However, Thompson and Watkins said that in April 2011, Steiner made an offer to their attorney to contract with Neighborhood Partners on a new development in Davis where the city would pay extra in developer fees, possibly as another form of settlement.

But Thompson could not accept, especially without any consideration of what Twin Pines was still owed.

“While my clients appreciate your offer to commit to other projects and allow for a larger developer fee payment, they are not entirely comfortable with this option,” wrote Louis Gonzalez, the developers’ attorney, in response to Steiner’s proposal.

No agreement was ever made to pursue another development.

$3.5 million sought

In response to the $280,000 cash offer made by the city in January, Thompson and Watkins’ attorney, who was disappointed by the “lowball” offer, said his clients would be willing to monetize their previous settlement proposal.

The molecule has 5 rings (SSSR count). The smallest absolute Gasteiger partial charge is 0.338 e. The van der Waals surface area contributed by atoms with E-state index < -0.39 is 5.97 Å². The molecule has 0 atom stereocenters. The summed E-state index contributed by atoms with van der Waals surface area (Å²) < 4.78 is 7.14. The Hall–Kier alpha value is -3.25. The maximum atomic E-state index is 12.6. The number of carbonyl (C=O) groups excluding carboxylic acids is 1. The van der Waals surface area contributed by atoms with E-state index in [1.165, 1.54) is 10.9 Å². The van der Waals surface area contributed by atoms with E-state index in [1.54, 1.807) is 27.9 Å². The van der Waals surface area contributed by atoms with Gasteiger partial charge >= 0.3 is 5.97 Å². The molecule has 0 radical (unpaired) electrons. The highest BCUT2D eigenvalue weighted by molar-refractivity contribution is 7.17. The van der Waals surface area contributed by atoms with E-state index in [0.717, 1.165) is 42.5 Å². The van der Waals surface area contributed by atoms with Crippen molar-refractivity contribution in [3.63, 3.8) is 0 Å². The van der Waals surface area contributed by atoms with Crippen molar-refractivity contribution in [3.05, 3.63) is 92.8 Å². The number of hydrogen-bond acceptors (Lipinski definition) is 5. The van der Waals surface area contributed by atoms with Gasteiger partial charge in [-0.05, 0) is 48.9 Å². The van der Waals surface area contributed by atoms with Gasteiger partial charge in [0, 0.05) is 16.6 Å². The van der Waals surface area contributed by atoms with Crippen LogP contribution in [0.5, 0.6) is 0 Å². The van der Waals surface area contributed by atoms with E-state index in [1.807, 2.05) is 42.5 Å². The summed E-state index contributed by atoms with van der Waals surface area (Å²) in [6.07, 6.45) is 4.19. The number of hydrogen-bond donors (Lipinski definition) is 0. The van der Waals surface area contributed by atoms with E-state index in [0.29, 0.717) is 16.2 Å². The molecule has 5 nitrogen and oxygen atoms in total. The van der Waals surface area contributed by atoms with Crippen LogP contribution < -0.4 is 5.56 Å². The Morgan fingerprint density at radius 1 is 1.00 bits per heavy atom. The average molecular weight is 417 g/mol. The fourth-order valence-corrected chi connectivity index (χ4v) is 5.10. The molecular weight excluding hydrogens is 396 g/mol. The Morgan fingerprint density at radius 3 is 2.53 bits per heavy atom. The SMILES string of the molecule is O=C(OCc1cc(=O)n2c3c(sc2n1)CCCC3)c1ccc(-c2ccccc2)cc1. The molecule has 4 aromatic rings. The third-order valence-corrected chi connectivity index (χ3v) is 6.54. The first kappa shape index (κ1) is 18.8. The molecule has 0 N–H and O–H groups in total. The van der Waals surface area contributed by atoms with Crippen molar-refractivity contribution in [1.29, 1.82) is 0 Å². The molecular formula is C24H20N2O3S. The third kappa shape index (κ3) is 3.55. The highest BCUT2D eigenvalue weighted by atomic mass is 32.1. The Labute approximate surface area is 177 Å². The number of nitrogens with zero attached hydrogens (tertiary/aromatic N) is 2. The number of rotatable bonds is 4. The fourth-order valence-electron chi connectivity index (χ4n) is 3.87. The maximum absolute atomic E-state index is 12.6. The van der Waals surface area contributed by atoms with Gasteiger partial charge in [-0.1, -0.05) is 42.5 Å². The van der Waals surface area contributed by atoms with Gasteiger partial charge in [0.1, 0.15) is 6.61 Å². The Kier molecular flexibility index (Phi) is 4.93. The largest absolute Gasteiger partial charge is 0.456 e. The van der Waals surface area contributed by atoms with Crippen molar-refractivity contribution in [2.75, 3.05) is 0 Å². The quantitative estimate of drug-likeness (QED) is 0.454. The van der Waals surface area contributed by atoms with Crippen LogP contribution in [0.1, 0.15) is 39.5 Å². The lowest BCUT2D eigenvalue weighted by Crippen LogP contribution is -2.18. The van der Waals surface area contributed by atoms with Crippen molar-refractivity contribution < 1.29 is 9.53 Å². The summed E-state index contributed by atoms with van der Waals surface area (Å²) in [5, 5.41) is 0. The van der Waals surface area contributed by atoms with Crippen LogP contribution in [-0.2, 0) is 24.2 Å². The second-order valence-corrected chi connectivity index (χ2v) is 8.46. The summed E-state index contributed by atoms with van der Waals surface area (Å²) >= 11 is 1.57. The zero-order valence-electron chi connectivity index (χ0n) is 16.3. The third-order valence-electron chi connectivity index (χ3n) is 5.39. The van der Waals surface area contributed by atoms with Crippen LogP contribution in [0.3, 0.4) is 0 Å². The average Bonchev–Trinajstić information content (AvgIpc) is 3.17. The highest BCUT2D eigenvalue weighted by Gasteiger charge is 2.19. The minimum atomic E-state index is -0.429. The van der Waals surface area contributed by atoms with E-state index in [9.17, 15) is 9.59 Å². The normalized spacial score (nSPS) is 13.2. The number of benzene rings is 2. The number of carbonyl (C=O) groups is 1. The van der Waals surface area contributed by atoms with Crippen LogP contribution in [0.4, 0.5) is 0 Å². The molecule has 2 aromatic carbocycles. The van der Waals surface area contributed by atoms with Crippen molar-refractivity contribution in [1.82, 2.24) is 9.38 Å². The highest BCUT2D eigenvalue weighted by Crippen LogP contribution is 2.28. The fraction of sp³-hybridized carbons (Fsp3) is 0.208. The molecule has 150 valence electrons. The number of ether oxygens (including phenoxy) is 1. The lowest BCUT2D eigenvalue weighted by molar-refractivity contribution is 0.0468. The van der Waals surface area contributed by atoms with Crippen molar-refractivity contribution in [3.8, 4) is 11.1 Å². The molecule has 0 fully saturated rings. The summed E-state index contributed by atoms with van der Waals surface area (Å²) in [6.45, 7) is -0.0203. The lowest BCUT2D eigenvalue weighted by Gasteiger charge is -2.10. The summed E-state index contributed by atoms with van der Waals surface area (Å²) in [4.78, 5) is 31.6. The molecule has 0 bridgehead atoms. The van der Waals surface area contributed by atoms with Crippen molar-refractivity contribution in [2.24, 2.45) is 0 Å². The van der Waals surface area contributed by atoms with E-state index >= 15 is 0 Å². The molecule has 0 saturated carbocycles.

In that monetized settlement offer, Neighborhood Partners said it would accept about $343,000 to pay off the rest of the judgment it was owed after DACHA terminated its contract, $410,000 for its own legal fees and $200,000 for other compensatory management time.

Then, separately, Twin Pines also would accept approximately $2.5 million, which it believes it is owed for its efforts in keeping the cost of the homes from rising to market rate and protecting their affordability.

The city responded by reiterating its $280,000 offer because it does not believe Twin Pines is owed anything.